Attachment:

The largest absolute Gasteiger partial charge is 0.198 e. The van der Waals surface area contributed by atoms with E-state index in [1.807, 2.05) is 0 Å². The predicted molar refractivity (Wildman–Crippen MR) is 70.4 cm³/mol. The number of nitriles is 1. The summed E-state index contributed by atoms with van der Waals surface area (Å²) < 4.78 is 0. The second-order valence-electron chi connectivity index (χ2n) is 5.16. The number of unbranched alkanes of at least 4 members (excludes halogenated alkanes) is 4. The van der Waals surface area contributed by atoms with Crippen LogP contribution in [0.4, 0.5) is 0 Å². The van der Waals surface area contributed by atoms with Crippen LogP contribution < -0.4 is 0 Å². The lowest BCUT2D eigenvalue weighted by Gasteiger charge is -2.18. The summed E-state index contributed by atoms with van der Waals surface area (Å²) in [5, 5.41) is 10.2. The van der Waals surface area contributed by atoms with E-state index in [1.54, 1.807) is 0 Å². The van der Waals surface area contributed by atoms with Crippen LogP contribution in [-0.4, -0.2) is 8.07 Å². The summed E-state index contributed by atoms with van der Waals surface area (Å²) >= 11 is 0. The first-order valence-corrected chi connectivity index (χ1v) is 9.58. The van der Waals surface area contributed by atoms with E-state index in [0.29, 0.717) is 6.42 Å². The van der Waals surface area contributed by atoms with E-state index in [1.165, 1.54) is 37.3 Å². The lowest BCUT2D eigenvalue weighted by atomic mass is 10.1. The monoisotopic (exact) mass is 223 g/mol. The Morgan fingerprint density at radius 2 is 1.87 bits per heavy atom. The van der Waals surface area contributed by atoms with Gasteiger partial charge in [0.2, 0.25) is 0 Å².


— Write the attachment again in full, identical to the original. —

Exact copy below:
The largest absolute Gasteiger partial charge is 0.198 e. The van der Waals surface area contributed by atoms with E-state index in [1.807, 2.05) is 0 Å². The predicted molar refractivity (Wildman–Crippen MR) is 70.4 cm³/mol. The number of nitriles is 1. The summed E-state index contributed by atoms with van der Waals surface area (Å²) < 4.78 is 0. The second-order valence-electron chi connectivity index (χ2n) is 5.16. The number of unbranched alkanes of at least 4 members (excludes halogenated alkanes) is 4. The van der Waals surface area contributed by atoms with Crippen LogP contribution in [0.4, 0.5) is 0 Å². The van der Waals surface area contributed by atoms with Crippen LogP contribution < -0.4 is 0 Å². The lowest BCUT2D eigenvalue weighted by Gasteiger charge is -2.18. The summed E-state index contributed by atoms with van der Waals surface area (Å²) in [5, 5.41) is 10.2. The van der Waals surface area contributed by atoms with E-state index in [1.54, 1.807) is 0 Å². The van der Waals surface area contributed by atoms with Crippen LogP contribution in [-0.4, -0.2) is 8.07 Å². The summed E-state index contributed by atoms with van der Waals surface area (Å²) >= 11 is 0. The first-order valence-corrected chi connectivity index (χ1v) is 9.58. The van der Waals surface area contributed by atoms with E-state index in [0.29, 0.717) is 6.42 Å². The van der Waals surface area contributed by atoms with E-state index in [1.165, 1.54) is 37.3 Å². The lowest BCUT2D eigenvalue weighted by atomic mass is 10.1. The monoisotopic (exact) mass is 223 g/mol. The Morgan fingerprint density at radius 2 is 1.87 bits per heavy atom. The van der Waals surface area contributed by atoms with Gasteiger partial charge in [0.2, 0.25) is 0 Å².